In large cloud-based environments, you are probably more likely to automate infrastructure setup using an Infrastructure-as-Code (IaC) platform and configuration files provided by your cloud vendor or another third party. If those configurations contain risks like insecure access controls, the risks will flow “down chain” into your environment.

Of course, you might use IaC templates to configure on-premises development environments, as well. But because those environments are typically not as standardized as those in the cloud, you probably wouldn’t rely as extensively on third-party templates to configure them, so your supply chain risks are not as pronounced in that respect.

Cloud Software Supply Chain Threats

Using a cloud-based build or code versioning service could introduce risks into your own software if they allow attackers to gain unauthorized access to your CI/CD pipeline or plant malware inside your code.

But this also applies to environments that you spin up in the cloud based on templates offered by the cloud provider. In order to accommodate a wide range of configurations, these templates often incorporate older versions of resources (think of a LAMP stack that includes an older version of MySQL for instance) that may have unpatched vulnerabilities. User beware.

Software supply chain attacks underscore the critical importance of robust software supply chain management practices, highlighting the need for comprehensive risk assessment and mitigation strategies to safeguard against potential vulnerabilities introduced through third-party dependencies and components.

Limited Control and Visibility

Finally, when using cloud provider-managed development tools or services, it’s extremely unlikely you will be granted direct access to the infrastructure that hosts them. This means trusting your provider to implement security hardening best practices, continuous monitoring, and regular security audits to ensure their infrastructure (and your development environment that runs on it) is safe.

Conclusions: Creating a Secure Cloud Supply Chain

Trust is a key benefit every cloud provider that wants to attract (and stay in) business must provide. As such, most are diligent about ensuring that their infrastructure is secure, and that vulnerabilities in the software and services they provide are addressed in a timely manner.

Unfortunately, the software supply chain extends beyond these mere table stakes requirements. While some cloud providers like Google are beginning to realize the threat the software supply chain poses, and have begun to introduce new services (like software attestations in the form of Binary Authorization), most cloud providers have yet to make it a priority. At this point, they simply cannot guarantee that every cloud-based development service you use, or resource you pull, is free of malware or configuration risks that could lead to breaches.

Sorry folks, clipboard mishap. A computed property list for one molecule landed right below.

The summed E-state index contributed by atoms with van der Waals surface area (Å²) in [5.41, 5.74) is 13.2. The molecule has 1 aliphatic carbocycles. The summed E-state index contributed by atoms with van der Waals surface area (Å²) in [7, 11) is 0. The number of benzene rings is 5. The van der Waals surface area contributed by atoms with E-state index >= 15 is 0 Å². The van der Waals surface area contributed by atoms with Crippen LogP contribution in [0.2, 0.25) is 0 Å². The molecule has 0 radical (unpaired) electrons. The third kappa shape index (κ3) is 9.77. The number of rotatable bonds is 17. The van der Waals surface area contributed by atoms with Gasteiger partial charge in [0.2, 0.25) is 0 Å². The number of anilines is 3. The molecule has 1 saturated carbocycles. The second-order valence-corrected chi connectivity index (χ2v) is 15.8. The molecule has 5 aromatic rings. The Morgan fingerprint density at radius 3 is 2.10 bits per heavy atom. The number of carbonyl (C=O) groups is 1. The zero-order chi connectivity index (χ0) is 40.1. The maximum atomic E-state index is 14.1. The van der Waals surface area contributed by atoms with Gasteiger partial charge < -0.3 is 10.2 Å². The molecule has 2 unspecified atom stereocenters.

That’s why it’s up to you – the user of cloud-based development environments – to identify and mitigate software supply chain risks. Doing so is the only way to take advantage of the benefits that cloud-based development offers without letting the cloud become the weakest link in the security of your software supply chain.

Maintaining a strong security posture is essential for safeguarding sensitive data and preventing disruptions in cloud-based development environments, emphasizing the significance of proactive measures to mitigate risks associated with software supply chain vulnerabilities.

Next steps:

One way to help secure your cloud-based software supply chain is to work with prebuilt runtime environments, rather than pulling prebuilt packages on demand from open source repositories, which provide no guarantee as to their security and integrity. The ActiveState Platform securely builds dependencies from source code in an automated and repeatable manner, and packages them for any OS. You can then pull these secure runtimes into your workflow (be that setting up dev, CI/CD or production environments) with a single command, eliminating a key weak link in most cloud-based software development supply chains.